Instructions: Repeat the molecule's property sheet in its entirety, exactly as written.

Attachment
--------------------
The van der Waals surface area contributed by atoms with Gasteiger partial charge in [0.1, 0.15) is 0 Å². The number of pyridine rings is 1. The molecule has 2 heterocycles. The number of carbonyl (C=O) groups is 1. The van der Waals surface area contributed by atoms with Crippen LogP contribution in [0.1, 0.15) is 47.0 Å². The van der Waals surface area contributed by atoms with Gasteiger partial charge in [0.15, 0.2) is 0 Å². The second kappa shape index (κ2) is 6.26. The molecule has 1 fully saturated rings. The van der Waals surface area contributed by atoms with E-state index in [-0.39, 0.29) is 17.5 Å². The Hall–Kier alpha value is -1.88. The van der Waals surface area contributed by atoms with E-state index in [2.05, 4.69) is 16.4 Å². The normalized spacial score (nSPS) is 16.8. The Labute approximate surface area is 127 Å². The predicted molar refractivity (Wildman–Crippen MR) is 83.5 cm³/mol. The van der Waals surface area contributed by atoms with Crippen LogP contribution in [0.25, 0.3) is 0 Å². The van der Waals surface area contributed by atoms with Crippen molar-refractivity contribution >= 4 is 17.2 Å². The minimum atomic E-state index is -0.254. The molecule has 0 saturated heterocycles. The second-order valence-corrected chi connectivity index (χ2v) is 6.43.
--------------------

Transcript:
The van der Waals surface area contributed by atoms with Gasteiger partial charge in [0.1, 0.15) is 0 Å². The number of pyridine rings is 1. The molecule has 2 heterocycles. The number of carbonyl (C=O) groups is 1. The van der Waals surface area contributed by atoms with Crippen LogP contribution in [0.1, 0.15) is 47.0 Å². The van der Waals surface area contributed by atoms with Gasteiger partial charge in [0.15, 0.2) is 0 Å². The second kappa shape index (κ2) is 6.26. The molecule has 1 fully saturated rings. The van der Waals surface area contributed by atoms with E-state index in [-0.39, 0.29) is 17.5 Å². The Hall–Kier alpha value is -1.88. The van der Waals surface area contributed by atoms with E-state index in [2.05, 4.69) is 16.4 Å². The normalized spacial score (nSPS) is 16.8. The Labute approximate surface area is 127 Å². The predicted molar refractivity (Wildman–Crippen MR) is 83.5 cm³/mol. The van der Waals surface area contributed by atoms with Crippen LogP contribution in [0.25, 0.3) is 0 Å². The van der Waals surface area contributed by atoms with Crippen molar-refractivity contribution >= 4 is 17.2 Å². The minimum atomic E-state index is -0.254. The molecule has 0 saturated heterocycles. The second-order valence-corrected chi connectivity index (χ2v) is 6.43.